Medical immunology lecture notes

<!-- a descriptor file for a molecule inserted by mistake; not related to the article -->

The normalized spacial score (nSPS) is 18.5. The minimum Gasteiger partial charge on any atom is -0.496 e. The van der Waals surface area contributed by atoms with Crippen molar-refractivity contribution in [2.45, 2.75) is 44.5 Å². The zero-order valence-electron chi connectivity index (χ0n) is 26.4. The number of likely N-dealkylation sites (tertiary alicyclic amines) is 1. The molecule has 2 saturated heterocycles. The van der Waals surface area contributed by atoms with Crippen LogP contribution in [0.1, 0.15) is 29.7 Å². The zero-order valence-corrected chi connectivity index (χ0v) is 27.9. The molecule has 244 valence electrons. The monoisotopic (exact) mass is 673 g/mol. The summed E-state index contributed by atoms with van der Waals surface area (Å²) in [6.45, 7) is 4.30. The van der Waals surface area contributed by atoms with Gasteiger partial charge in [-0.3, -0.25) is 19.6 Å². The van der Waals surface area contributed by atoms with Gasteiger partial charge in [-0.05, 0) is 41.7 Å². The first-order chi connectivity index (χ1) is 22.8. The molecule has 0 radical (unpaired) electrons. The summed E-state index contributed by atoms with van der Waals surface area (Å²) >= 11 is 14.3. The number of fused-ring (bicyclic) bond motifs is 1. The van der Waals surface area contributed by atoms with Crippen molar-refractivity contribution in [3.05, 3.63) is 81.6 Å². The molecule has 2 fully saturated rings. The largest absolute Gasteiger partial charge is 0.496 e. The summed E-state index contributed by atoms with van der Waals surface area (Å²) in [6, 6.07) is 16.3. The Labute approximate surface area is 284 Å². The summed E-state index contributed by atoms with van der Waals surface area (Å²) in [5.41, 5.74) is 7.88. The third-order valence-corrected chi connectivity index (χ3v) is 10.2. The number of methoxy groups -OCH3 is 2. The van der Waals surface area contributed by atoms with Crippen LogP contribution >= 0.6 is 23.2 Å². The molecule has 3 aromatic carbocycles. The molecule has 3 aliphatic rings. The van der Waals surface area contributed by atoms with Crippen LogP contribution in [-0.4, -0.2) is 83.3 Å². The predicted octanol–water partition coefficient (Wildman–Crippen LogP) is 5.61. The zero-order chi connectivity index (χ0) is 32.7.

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I M M U N O L O G Y I M M U N O L O G Y CORE NOTES CORE NOTES MEDICAL IMMUNOLOGY 544 FALL 2011 Dr. George A. Gutman SCHOOL OF MEDICINE UNIVERSITY OF CALIFORNIA, IRVINE (Copyright) 2011 Regents of the University of California CHAPTER 1 INTRODUCTION Resistance to infectious diseases relies on both INNATE and ADAPTIVE modes of immunity. While both are effective and significant, a major focus of this course is ADAPTIVE IMMUNITY, that mode of immunity which exhibits SPECIFICITY and MEMORY. Two systems of adaptive immunity protect all vertebrates, namely CELLULAR and HUMORAL immunity. The consequences of both of these classes of immune responses may be harmful as well as beneficial, and are mediated by cells of the highly distributed LYMPHOID SYSTEM. INNATE versus ADAPTIVE IMMUNITY INNATE IMMUNITY The body's first line of defense against pathogenic organisms (including bacteria, fungi and viruses) is the physical barrier provided by the skin, by the epithelium and mucus secretions of the alimentary tract and lungs, etc. This level of protection, however, is relatively non-specific; it distinguishes little, for example, between the bacterial organisms Staphylococcus and Streptococcus, or between the viral agents causing polio and smallpox. A next level of defense is manifested by a variety of cells and serum molecules which may promote ingestion and killing of potentially infectious organisms, cells including macrophages, neutrophils and dendritic cells, and molecules including complement and defensins. These modes of protection are present in all healthy individuals, and are essentially unchanged following repeated challenges by the offending pathogens - that is to say they do not display memory, and are collectively referred to as INNATE IMMUNITY. Mediators of innate immunity contribute to the complex process of development of INFLAMMATION. However, as we will discuss later, the mechanisms of non-specific inflammation overlap and interact extensively with those mediating adaptive immune responses, which will be clearly illustrated in the modes of action of dendritic cells, macrophages and complement. Although relatively non-specific, innate immunity is highly effective and centrally important to our well-being, as evidenced by the consequences of damage to this system by trauma (e.g. wounds which damage epithelium and may get infected, ionizing radiation which can inhibit the inflammatory response) or by disease (e.g. emphysema, which causes greatly increased sensitivity to bacterial infection in diseased lungs). In fact, as we will see, loss of effective innate immunity can have as deadly consequences as any loss of adaptive immune function. ADAPTIVE IMMUNITY What is classically meant when referring to the "immune system", however, is not the non-specific manifestations of innate immunity, but the complex system of immune reactions known as ADAPTIVE IMMUNITY (including both humoral and cellular immunity, defined 3 below), which display the closely related features of SPECIFICITY and MEMORY. This course, and these notes, will attempt to define the nature of, and the molecular basis of both of these features. The discipline of immunology can be approached from two distinct perspectives: 1) Historical/Medical outlook: Resistance to Infectious Disease. The adaptive immune system can confer specific resistance to many infectious diseases, e.g., smallpox. This example illustrates two key features of immune reactions, namely specificity and memory. Having recovered from smallpox (or having been vaccinated) makes one resistant ("immune") to being infected with smallpox later - the immune system exhibits memory. Resistance to smallpox, however, does not make a person resistant to measles, mumps, diphtheria or other diseases caused by unrelated organisms - the immune system thus shows specificity. 2) Biological approach: Recognition of "Self" Versus "Non-self". Quite apart from its importance in resistance to infectious disease, the immune system has been of tremendous interest to biologists interested in the nature and mechanisms of immunological specificity, one aspect of which can be regarded as an organism's ability to distinguish self from non-self. The single-celled amoeba, for instance, ingests food by phagocytosis; how does it distinguish a particle of food from one of its own pseudopods? (Note that the same question may be asked of a macrophage.) "Self" "Non-self" Figure 1-1 For multicellular organisms the problem becomes even more complex they must be capable of recognizing their own diversity of normal cell types as self while at the same time retaining the ability to recognize foreign particles and cells and reacting against them. The biological concept of specificity, particularly in the context of cell surface recognition, extends into many other areas, e. g. that of control of cell proliferation and differentiation. As a result, the problem of immunological specificity has attracted study by many scientists whose basic interests lay in the areas of differentiation and tumor biology. 4 Let’s define the following two terms in the context of adaptive immunity: IMMUNITY - Acquired resistance to infectious disease displaying specificity at the molecular level. We’ve already noted that many factors other than the adaptive immune system contribute to resistance to disease, for instance the barrier to microorganisms provided by our skin and other membranes and phagocytic cells ("innate immunity"). These are not acquired, however, nor do they exhibit the specificity required by this definition, and therefore they are not by themselves considered an expression of the "adaptive immune system". IMMUNE RESPONSE - Reactivity against a target displaying specificity at the molecular level. The targets of such reactivity may be disease-producing organisms, or may be completely harmless substances such as foreign red blood cells or foreign serum proteins. One major criterion for effective reactivity under normal circumstances is that the target be "foreign" to the responding organism, although we shall see that immune responses may be directed against “self” components as well. We shall also learn of many factors that may affect the magnitude of immune responses to various targets. ROLES OF THE IMMUNE SYSTEM Resistance to infectious disease. From a medical or evolutionary standpoint, this is highly beneficial, and obviously a central role of the immune system. Deficiency in the ability to mount effective immune responses leads to increased susceptibility to infection by bacteria, fungi and viruses. (The largely discredited idea that the immune system also effectively seeks out and destroys cells which are undergoing neoplastic transformation, i.e. "immune surveillance", is discussed in Chapter 23.) However, the immune system does not always act in a manner beneficial to the organism; some immune responses result in considerable harmful effects and may be fatal, as illustrated by the following examples: Allergy. Immune responses to food and to plant and animal products in our environment may result in the various manifestations of allergies. Hay fever and allergies to foods and animal products are very common, and while they often are not very serious, they may sometimes be life-threatening, such as in the case of severe asthmatic reactions or anaphylactic shock. Autoimmunity . The normal ability of the immune system to distinguish self and non-self can be disrupted by a variety of influences, resulting in damaging and potentially lethal reactivity to normal "self" components. Rheumatoid Arthritis (RA) and Systemic Lupus Erythematosus (SLE) are two examples of many such autoimmune reactions. Graft rejection; the rejection of foreign tissues and organ transplants is a “normal” consequence of immunological specificity; however, the ultimate result of immune rejection of a heart or liver transplant, for instance, may be fatal. Much research is stilled aimed at discovering more effective methods to prevent immune rejection of grafts, while at the same time maintaining the recipient's ability to resist infectious organisms. 5 THE LYMPHOID SYSTEM: ORGAN OF IMMUNITY We will discuss later the many different cell types which are directly or indirectly involved in immune responses. One cell type, however, the LYMPHOCYTE, is centrally involved in all adaptive immune responses. No single, localized organ is responsible for immune reactivity, but rather it involves a wide variety of organs which include lymph nodes, spleen, Peyer's patches, tonsils, thymus and bone marrow. These are collectively known as the LYMPHOID SYSTEM, by virtue of the fact that they all contain large numbers of the white blood cells known as lymphocytes. Each has a unique structure and role in immune responses, which we will examine in some detail later (Chapter 16). TWO SYSTEMS OF IMMUNITY PROTECT VERTEBRATES: HUMORAL AND CELL-MEDIATED (“CELLULAR ") IMMUNITY Immune responses can generally be categorized as either humoral or cellular. HUMORAL IMMUNE RESPONSES are those mediated by antibodies in various body fluids ("humors"), including blood, saliva and the mucous secretions of the lungs and intestinal tract (the nature and structure of antibodies will be discussed in Chapters 3 and 4, and the cellular basis for humoral immunity in Chapter 15). In general, the humoral response offers protection from infections caused by organisms which are extracellular, a category which includes most bacteria as well as many of their toxic products (e.g. diphtheria and tetanus toxins). Hay fever and food allergies are examples of humoral responses which are harmful to the host. CELL-MEDIATED IMMUNE RESPONSES are not mediated simply by antibodies, but require the direct participation of immunologically reactive cells (to be discussed in Chapters 11 and 12). Cell-mediated immunity is responsible, in general, for resistance to infectious organisms which are primarily intracellular. This includes resistance to viral infections as well as to certain bacteria (e.g., the Mycobacterium responsible for tuberculosis). Immunity to fungal infections and graft rejection are also largely the responsibility of the cellular immune system. The ability of immune serum to transfer humoral immunity promoted early studies which identified the relevant effector molecules, the ANTIBODIES. In the next few chapters we will examine the structure and function of antibodies, which are the mediators of humoral immune responses, and proceed in later chapters to examine the features of cell-mediated immune responses. 6 CHAPTER 2 ANTIGEN/ANTIBODY INTERACTIONS See APPENDIX (1) THE PRECIPITIN CURVE; (2) LABELING OF ANTIBODIES The defining characteristic of HUMORAL immune responses (which distinguishes them from CELL-MEDIATED responses), is their ability to be transferred by serum, and the proteins within serum which are responsible for such immunity are ANTIBODIES. We can formulate intriguingly circular definitions for antibodies and ANTIGENS, and note that the universal property of antibodies is their ability to specifically bind their cognate antigens. The consequences of such binding, however, can vary considerably, depending on the nature of the particular antigen and antibody involved. We distinguish the PHYSICAL and the BIOLOGICAL PROPERTIES of antibodies, and the properties of ANTIGENICITY versus IMMUNOGENICITY, and introduce the concept of ADJUVANTS, substances which are capable of increasing immunogenicity. We'll begin by defining three important terms: ANTIBODY - The molecule present in serum and other body fluids which mediates humoral immunity, and which can bind specifically to an antigen. Serum which contains antibodies (directed against one or more antigens) is termed an antiserum. ANTIGEN - A molecule which can be specifically bound by an antibody (typically a protein or carbohydrate recognized as "foreign"). EPITOPE (= “antigenic determinant” = "antigenic specificity") - The minimum target structure on an antigen which is bound by a particular antibody molecule. A particular antigen molecule may (and generally does) bear many different epitopes or “determinants”, each of which can be a target for antibody binding. (NOTE: Antibodies themselves can serve as antigens; human antibodies, for instance, are "foreign" to rabbits, and can elicit rabbit antibodies to human antibody molecules. As we will see later, the use of antibodies as antigens has been an extremely powerful tool for understanding antibody structure and genetics.) 9 DEFINING HUMORAL IMMUNITY Experimentally defining a humoral immune response involves demonstrating that such immunity can be transferred by serum (or other fluids). The example below (Fig, 2-1) illustrates some key features of humoral immunity. Live Pneumococcus DIES Naive Killed Live SURVIVES Pneumococcus Pneumococcus wait Immune Naive 2 "Active Immunity" weeks Live SURVIVES Pneumococcus TRANSFER SERUM Immune Naive "Passive Immunity" Figure 2-1 If a mouse is injected with a sufficient dose of live Pneumococcus bacteria, it will die of infection within a few days. If, however, it has previously been injected with killed organisms, not only does it not succumb to infection, but it will survive a subsequent injection of a normally lethal dose of this organism; such a mouse has been immunized, and is therefore said to be immune to Pneumococcus. Although not illustrated here, we can further demonstrate that this resistance is specific – the immune mouse will retain normal susceptibility to some other organism to which it had not previously been exposed. Such specificity establishes that the immunity we see is a result of the mouse’s adaptive immune response. Question: Does this resistance represent humoral immunity? To find out, we take serum from the immune mouse and inject it into a non-immune recipient, then inject a lethal dose of Pneumococcus. We find that this recipient survives this treatment; serum from an immune mouse transfers immunity to a naïve recipient. This demonstrates that immunity to this organism is mediated by humoral immunity. (NOTE: This does not, however, mean that resistance to all bacterial infections is mediated by humoral immunity. As we will see in Chapter 12, transferring serum from a mouse which is immune to another bacterium, Listeria (which is an intracellular pathogen), does not confer resistance to naïve recipients; such immunity is therefore not humoral.) This illustration also serves to define two distinct modes of adaptive immunity, namely ACTIVE IMMUNITY and PASSIVE IMMUNITY. Immunization of the mouse in the second line of Fig. 2-1 results in a state of "active" immunity; the animal's own immune system is responsible for resistance to the subsequent bacterial challenge. On the other hand, transfer of serum, as in line 3 above, results in a state of "passive" immunity in the recipient; such immunity is the result of the presence of transferred antibody (see below). The animal's own immune system does not participate at all, and this immunity lasts only as long as sufficient levels of antibody are present. 10 The substance present in immune serum which is responsible for transferring immunity is antibody. In addition to transferring resistance to infection, these serum antibodies can carry out a variety of other functions. For example, if immune serum is mixed with a suspension of Pneumococcus, the bacteria will be seen to rapidly "clump" together. This effect is known as agglutination, and is one of the many ways in which antibodies can be detected and quantitated. The various effects that antibodies may exhibit can be generally categorized as physical effects, which depend only on the physical nature of the antibody and antigen, or biological effects, which additionally depend on the particular biological properties of the target antigen or other biologically active molecules which are involved. PHYSICAL EFFECTS OF ANTIBODY Agglutination. "Clumping" of a particulate antigen, e.g. bacteria or SRBC (sheep red blood cells). Agglutination of red blood cells is a technique which has been widely used in clinical and basic research as well as in the clinical laboratory, and is called HEMAGGLUTINATION. Many soluble antigens can be made effectively particulate by coating them onto SRBC or latex or other particles; the resulting clumping by antibody is known as passive agglutination. Precipitation. Interaction of antibody with a soluble antigen to form an insoluble complex, e.g., with BSA (bovine serum albumin). In liquid - the precipitate can be recovered by centrifugation and analyzed (see APPENDIX 1, THE PRECIPITIN CURVE). If either the antigen or antibody is radioactively labeled (see APPENDIX 2, LABELLING OF ANTIBODIES), it can be used in a RadioImmunoPrecipitation (RIP) assay, first developed in the 1950s. In agarose - if the antigen-antibody interaction takes place in a semi-solid medium such as agarose, the resulting precipitate can be easily visualized. This is of special significance in a configuration known as Ouchterlony Analysis (see APPENDIX 3, OUCHTERLONY ANALYSIS). Precipitation and agglutination are both consequence of cross-linking of antigens by antibody into large complexes. The ability of antibodies to carry out this process implies that each antibody can bind at least two antigen molecules, and that it can only occur if the antigen molecule has two or more epitopes (“determinants ") which can be recognized by that antibody. Binding. If an antigen is bound to a solid matrix (latex particles or a plastic dish, for example), and if the antibody is labeled in some way (with a visible, radioactive or enzyme molecule), binding of the antibody to its antigen can be easily and sensitively measured. If a radioactive label is used, the assay is called a solid-state RadioImmunoAssay (RIA). With an enzyme-based label, on the other hand, it becomes an Enzyme-Linked ImmunoSorbent Assay (ELISA). These solid state assays (particularly ELISA's) have largely replaced precipitation and agglutination assays in a wide variety of clinical and research applications. 11 BIOLOGICAL EFFECTS OF ANTIBODY Protection from infectious disease. We have already seen in the Pneumococcus example (Figure 2-1) how this manifestation of antibody can be assayed by transferring serum from one animal to another. Immobilization. An antibody directed against components of the flagellae of motile bacteria or protozoa can cause these flagellae to stop moving. This results in the loss of the organisms' ability to move around, and this loss of motility can be detected by microscopic examination. Cytolysis. If the target antigen is an integral component of the membrane of certain sensitive cells, antibodies may cause disruption of the membrane and death of the cell. This requires the participation of a collection of other serum components collectively known as COMPLEMENT (see Chapter 5), and binding of these components to antibodies is referred to as “Complement Fixation”. If the antigen target is a red blood cell, this effect is known as hemolysis, which can be readily detected visually. In the case of a bacterial cell target, the effect is referred to as bacteriolysis. If the target is a nucleated cell the effect is referred to as cytotoxicity, and may be 51 measured by release of a radioactive label incorporated into the cell (such as Cr), exclusion of "vital" dyes such as Trypan Blue, or any of several other measures of cell viability. Opsonization. If the target antigen is particulate (e.g. a bacterium, or an antigen- coated latex particle), bound antibodies may greatly increase the efficiency with which the particles are phagocytosed by macrophages and other "scavenger" cells. This improvement of phagocytosis is known as opsonization, and may be facilitated even further by the presence of complement. As will be discussed later, opsonization is the result of antibodies’ increasing the degree to which antigenic particles will "stick" to phagocytic cells. This phenomenon has therefore been referred to as immune adherence, and depends on the presence in the membranes of white blood cells of specific receptors either for antibody (FcR, or "Fc-receptors") or for complement (CR, or "complement receptors"), both of which will be discussed later (see Chapter 14, for example). ONE COMMON DEFINING PROPERTY OF ANTIBODIES: ALL ANTIBODIES EXHIBIT SPECIFIC BINDING TO ANTIGEN Different antibodies may show various combinations of effects; some antibodies may precipitate but not interact with complement (and therefore not show cytolysis), some may be opsonizing but not be capable of agglutination. The single common feature of all antibodies, however, is that of specific recognition and binding to antigen. All other effects, physical or biological, are secondary consequences of this specific binding. The structure of antibodies and the basis of their ability to specifically bind antigen are the subjects of the next two chapters (Chapters 3 and 4). 12 ANTIGENS, IMMUNOGENS AND HAPTENS We have been discussing "antigens" as molecules (1) which can elicit antibody production upon injection into an appropriate host; and (2) to which these antibodies can then bind. The difference between these two properties is an important one which we will now make explicit by defining two related but distinct terms: IMMUNOGEN. A molecule which can elicit the production of specific antibody upon injection into a suitable host. ANTIGEN. A molecule which can be specifically recognized and bound by an antibody. These definitions imply that an immunogen must be an antigen, but an antigen is not necessarily an immunogen. Let’s illustrate this in the following table: Substance Molecular weight Immunogen? Antigen? 1) BSA "68,000" yes yes 2) DNP 200 no yes 3) DNP -BSA "70,000" DNP - yes yes 10 BSA - yes yes 4) "clarified" BSA 68,000 no (see Note) yes If we take a conventional preparation of purified bovine serum albumin (BSA) and inject it into a mouse (line 1 in the table above), the mouse will produce antibodies which will bind to BSA. BSA is therefore both an immunogen and an antigen. If we take the small organic molecule dinitrophenol (DNP) and inject it into a mouse (line 2), no antibodies will be produced which can bind DNP. DNP is therefore not immunogenic; we will deal with its antigenicity shortly. We can chemically couple DNP molecules to the protein BSA, yielding DNP-BSA. If we inject this material into a mouse (line 3), we see that antibodies to BSA are elicited (as we would expect), but also find antibodies which will bind specifically to the DNP groups on BSA; we can further demonstrate that these anti-DNP antibodies will also bind free DNP (or DNP coupled to any other molecule). Therefore, DNP-BSA is both immunogenic and antigenic (with respect to both the DNP groups and the BSA itself), and the free DNP is also antigenic, even though we have shown it is not immunogenic. DNP is an example of a HAPTEN, a small molecule which is not immunogenic unless it is coupled to a larger immunogenic CARRIER molecule, in this case BSA. (Such a hapten/carrier system will be used in Chapter 14 to illustrate the mechanisms of cell interactions required to generate humoral immune responses). We can further demonstrate that the immunogenicity of BSA depends on the presence of aggregates of BSA molecules. If we take a sample of our BSA and centrifuge it at high speed we can remove any aggregated material, leaving behind only single, monomeric BSA molecules in solution. If we immediately inject this "clarified" BSA into a mouse we find that it does not elicit the production of antibodies (as seen in line 4); this monomeric BSA is 13 therefore not immunogenic (nor can it serve as an effective carrier for a hapten). It is still antigenic, however, which we can show by reacting it with the anti-BSA antibodies which we made against the non-clarified BSA (in line 1, for example). (NOTE: "Clarified" BSA not only fails to induce antibody formation, but can induce a state of TOLERANCE to BSA, defined as the specific inability of the mouse to respond to subsequent injections of normally immunogenic BSA. The mechanism of such tolerance will be discussed in Chapter 18.) REASONS FOR LACK OF IMMUNOGENICITY Substances may lack immunogenicity for a variety of reasons: 1) Molecular weight too low. Haptens, for example, are not immunogenic until they are coupled to a high molecular weight carrier. There is no simple cutoff for required molecular weight, however; we have already seen that even the 68,000 mw of BSA is not sufficient to be immunogenic unless the molecules are aggregated into even larger complexes. 2) Not foreign to host. The adaptive immune system normally responds only to "foreign" substances. A sheep, for instance, will normally not make antibodies against its own red blood cells (SRBC), although SRBC are highly immunogenic in mice. (The basis of normal SELF-TOLERANCE is covered in Chapter 18). 3) Some molecules are intrinsically poor immunogens for reasons which are not well understood. Lipids, in general, are poor immunogens, probably because they do not have a structure rigid enough to be stably bound by antibodies. Nucleic acids are also relatively weak immunogens, although they are nevertheless common targets for antibodies present in various autoimmune diseases (discussed in Chapter 19) HOW TO INCREASE IMMUNOGENICITY: ADJUVANTS (See also CHAPTER 22) An ADJUVANT is any substance which, when administered together with an antigen, increases the immune response to that antigen. One of the most widely used adjuvants (in animals but not in humans) is FREUND'S ADJUVANT, which consists of mineral oil, an emulsifying agent, and killed Mycobacterium (the organism which causes tuberculosis). A solution of the desired antigen in water or saline is homogenized with this oil mixture, resulting in a water-in-oil emulsion which is injected into the recipient. Its powerful adjuvant properties result from several factors: 1) The antigen is released from the emulsion over an extended period of time, causing a continuous and more effective stimulation of the immune system. (Antigen given in soluble form will typically be cleared in a matter of hours or days, whereas it can persist for weeks or months in a depot created by the adjuvant.) 14 2) The Mycobacteria contain substances which non-specifically stimulate the immune system, resulting in a higher level of response to the specific antigen. One of these substances which has been extensively studied is Muramyl Dipeptide (MDP). Although Freund's Adjuvant is not used in humans, other forms of adjuvant can be used, such as alum precipitation of antigen, by which a soluble antigen is precipitated together with aluminum hydroxide, resulting in particles of the salt coated with antigen. A soluble antigen is thus converted to a particulate form, and again is released from the mixture over an extended period of time. Substances such as purified MDP and others are also being used to develop effective adjuvants which are less toxic, and therefore potentially usable in humans (see Chapter 22) CHAPTER 2, STUDY QUESTIONS: 1. Define ANTIBODY, ANTIGEN, IMMUNOGEN and HAPTEN. 2. How would you determine if a particular immune response is a HUMORAL response? 3. Describe assays which could be used to measure AGGLUTINATION, PRECIPITATION, HEMOLYSIS and OPSONIZATION. 4. Describe two antibody assays which require no antibody function other than specific binding to an antigen. 5. Define and distinguish ACTIVE versus PASSIVE immunity. 15 16 CHAPTER 3 ANTIBODY STRUCTURE I See APPENDIX: (3) OUCHTERLONY ANALYSIS; (6), EQUILIBRIUM DIALYSIS; (7) CROSS-REACTIVITY Electrophoretic separation of serum proteins identifies the GAMMA-GLOBULIN fraction as containing the majority of antibodies. Three terms which are often confusingly interchanged are defined and distinguished (GAMMA-GLOBULIN, IMMUNOGLOBULIN, ANTIBODY), as are two terms describing antibody/antigen binding, AFFINITY and AVIDITY. All antibodies are made up of one or more IgG-like subunits, each of which has exactly two antigen-combining sites. The affinity of these sites for their antigen (defined as the K of the binding reaction) is highly heterogeneous in any normal immune eq response. While the avidity of an antibody (its ability to form stable complexes with antigen) does depend on its intrinsic affinity, it also increases dramatically with an increasing number of combining sites per antibody. In order to determine the structure of antibodies, we first must have a way of isolating these molecules in relatively pure form. We’ll begin by describing the general process of serum fractionation, then go on to analyze the nature of antigen-antibody binding. The many components of normal serum can be separated from one another by various means: Salt precipitation. Ammonium sulfate (NH ) SO as well as a variety of other salts 4 2 4 can be used to precipitate serum components; different proteins will precipitate at different concentrations of salt, providing a convenient means of separating them. The fraction containing most of the antibody activity generally precipitates at relatively low salt, at about 30-40% of saturated ammonium sulfate. This is a very widely used experimental method for fractionation of serum components (and proteins in general). Ethanol precipitation. Ethanol can also be used to precipitate serum components, which come out of solution at different concentrations and under different conditions of ionic strength, pH and temperature. This is a more elaborate procedure to carry out than salt fractionation, but is the basis for Cohn Fractionation, which in modified form remains a standard procedure for preparing serum protein fractions for clinical use more than sixty years after its original description in the 1940’s. Electrophoresis. Different serum proteins migrate at varying rates in an electric field, a property which can be used to separate them. While this procedure can be adapted for use on a preparative scale, it is most commonly used for analysis. 17 A typical pattern generated by electrophoresis of a serum sample (e.g. on a filter paper strip) is shown in Figure 3-1. albumin globulins β γ α1 α2 ELECTROPHORESIS OF NORMAL SERUM Figure 3-1 Several important points emerge from this pattern: 1) Most serum proteins carry a negative charge, and therefore tend to migrate from the point of origin (labeled "O") toward the anode, the positively charged electrode. 2) Four major peaks are seen in this example; these are named (from the anodal, or positive, side) the albumin peak (which is by far the largest), followed by four globulin peaks, α1- and α2-globulin, β-globulin and γ-globulin. 3) This pattern is deceptively simple; serum actually contains hundreds of known proteins. Thus, "β-globulin" is not a single protein, but a mixture of many components which all happen to migrate in a particular region on electrophoresis. 4) Most (but not all) antibodies migrate in the γ -globulin region. 5) The γ-globulin peak is markedly broader than the others, reflecting the high degree of heterogeneity of the antibodies it contains. This heterogeneity is so great that some antibody molecules in fact migrate in the positions characteristic of α-globulin or β- globulin. 6) The γ-globulin peak is generally centered near the origin, labeled "O"; this reflects the fact that antibodies as a group are relatively neutral, i.e. less highly charged than most other serum components. 18 Three easily confused terms are all commonly used to refer to antibody molecules, gamma-globulins, immunoglobulins and antibodies. To avoid this confusion let's explicitly define each of them: GAMMA-GLOBULIN Any molecule which migrates in the gamma-globulin peak on electrophoresis. Most, but not all, antibodies are in this category, although the term is often used to refer to antibodies in general. (Other serum components migrate in this region as well; therefore, strictly speaking, not all gamma-globulins are antibodies.) IMMUNOGLOBULIN A family of molecules (to which all antibodies belong) with similar structures and physical properties. We shall see that these involve homologous amino acid sequences, similar "domain" structures and similar quarternary structures (the ways in which different polypeptide chains are joined into a larger functional unit). ANTIBODY A molecule belonging to the Immunoglobulin family, with binding specificity for a particular antigen. While all antibodies are immunoglobulins, most but not all antibodies are gamma-globulins. Note that our definition of "antibody" requires knowledge of the binding specificity of the molecule. If one is dealing with an "antibody" molecule whose specificity is not known, or is irrelevant, it is more accurate to refer to it simply as an "immunoglobulin". (Common usage of these terms varies considerably, however.) ANALYSIS OF THE ANTIBODY COMBINING SITE: VALENCY, AFFINITY AND AVIDITY If we immunize a rabbit with DNP-BSA, we can obtain an antiserum which contains antibodies to both the hapten and the carrier protein. This antiserum will precipitate DNP- BSA in addition to DNP-KLH (Keyhole Limpet Hemocyanin, an unrelated protein carrier). If we attach DNP to SRBC (sheep red blood cells) or to latex particles, we can show that the antiserum is capable of showing agglutination (and possibly hemolysis in the case of SRBC). We can use these antibodies to the DNP hapten in order to learn about antibody structure and function. Specifically, we will ask two questions: 1) How many hapten molecules can a single antibody molecule bind (i.e how many combining sites does it have, or what is its “valency”)? 2) What is the strength of binding of the hapten to its combining site(s) on the antibody molecule (i.e. what is the affinity of the combining site)? We have previously made the prediction that in order for an antibody molecule to be capable of precipitation or agglutination it must have at least two combining sites, in order to permit cross-linking of the antigen into large, insoluble complexes. We can determine the actual number of combining sites of our anti-DNP antibodies, as well as their affinity, by several techniques; one of them, EQUILIBRIUM DIALYSIS, is discussed more fully in APPENDIX 6, and we will use the results of such an analysis as the basis for our discussion below. 19 RABBIT IgG ANTIBODIES HAVE TWO HAPTEN-COMBINING SITES The structure of rabbit IgG antibodies represents the basic structure of all antibodies and we can show by equilibrium dialysis that each anti-DNP antibody molecule can bind exactly two DNP molecules. Thus, our minimum prediction of at least two combining sites is fulfilled. Other kinds of antibodies can be shown to have more than two combining sites (IgM and some IgA), but we will see that such antibodies are always made up of multiple units of the basic "IgG-like" structure, each of which bears precisely two combining sites. CONVENTIONAL ANTIBODIES ARE HETEROGENEOUS WITH RESPECT TO AFFINITY The DNP hapten is bound to each combining site by non-covalent forces, and the strength of this binding is measured by the equilibrium constant of the binding reaction, known as the AFFINITY. The antiserum we describe above contains anti-DNP antibodies 5 10 with many different affinities, typically ranging from 10 to 10 . (Antibodies certainly exist with affinities outside this range, but such values are difficult to determine accurately due to technical limitations.) This antibody heterogeneity is a hallmark of the immune response, and has many practical and theoretical implications (see discussions of Clonal Selection and Affinity Maturation Chapter 7, and Isotype Switching Chapter 9). The broadness of the gamma- globulin peak on serum electrophoresis (which we have already described) is one consequence of this heterogeneity; in fact, a sharp, narrow gamma-globulin peak (representing a homogeneous protein) is a pathological sign of a myeloma or other monoclonal gammopathy. However, homogeneous antibodies known as HYBRIDOMAS, or MONOCLONAL ANTIBODIES can be generated experimentally, and are important in many research and clinical applications (see APPENDIX 13). ANTIBODY AVIDITY: ABILITY TO FORM STABLE COMPLEXES WITH ANTIGEN AFFINITY is a thermodynamically defined term representing the strength of interaction of a single combining site with its hapten. Naturally produced antibodies always have two or more sites, however, so that affinity does not tell the whole story with respect to antigen-binding. A bivalent anti-DNP antibody, for example, can simultaneously bind to two DNP haptens on a single BSA molecule, resulting in a much more stable complex than if it only bound to a single site. AVIDITY, on the other hand, is the term used to describe the ability of an antibody to form stable complexes with its antigen. Avidity, of course, depends partly on affinity; all other things being equal (which they rarely are), one IgG antibody with a higher affinity for DNP than another will also have a higher avidity. However, various other factors also play a role, such as the number and spacing of the epitopes on the antigen, the distance between the combining sites on the antibody, and properties such as the "flexibility" of the particular antibody molecule. Avidity does not have a formal thermodynamic definition, and is most commonly used only in a relative context (by demonstrating that one antiserum may exhibit a higher or 20 lower avidity than another). Nevertheless, in discussing the interaction of an intact antibody (which is at least bivalent) with a conventional antigen (which is almost always highly multivalent), one must almost always think in terms of "avidity" rather than "affinity". This is of particular importance when considering the biological effectiveness of antibodies which have more than two combining sites, such as serum IgM and some IgA. CHAPTER 3, STUDY QUESTIONS: 1. Define the terms ANTIBODY, IMMUNOGLOBULIN and GAMMA-GLOBULIN. 2. How is EQUILIBRIUM DIALYSIS carried out, and what can it measure? 3. Define and distinguish antibody AFFINITY and AVIDITY. 21 22 CHAPTER 4 ANTIBODY STRUCTURE II See APPENDIX: (4) AFFINITY CHROMATOGRAPHY; (5) RADIOIMMUNOASSAY The “IgG-like” subunit of all human antibodies consists of two identical LIGHT CHAINS and two identical HEAVY CHAINS, and proteolytic digestion can be used to establish the different functions of distinct portions of antibody molecules. The nine different CLASSES and subclasses (ISOTYPES) of human immunoglobulins exhibit different physical and biological properties, determined by the amino acid sequence of the CONSTANT REGION of the heavy chains. On the other hand, the VARIABLE REGION of heavy and light chains together form the ANTIGEN-BINDING SITES of antibodies. The DOMAIN organization of antibodies, and an understanding of the COVALENT and NON-COVALENT interactions involved in their structure and in their interaction with antigen, form the basis for understanding their distinct roles in PRIMARY and SECONDARY IMMUNE RESPONSES, and the key features of IMMUNOLOGICAL MEMORY. ANTIBODY HEAVY AND LIGHT CHAINS: PROTEOLYTIC FRAGMENTS In order to examine the structure of antibodies, we will again start with a "typical" IgG molecule, such as the rabbit antibody we discussed at in the last chapter. A schematic diagram of an IgG molecule, together with its proteolytic fragments, is shown below: L L H H PAPAIN Fd L H Fab Fab Fc L H L H L Fd' PEPSIN H Intact IgG (Fc degraded) F(ab') 2 Figure 4-1 23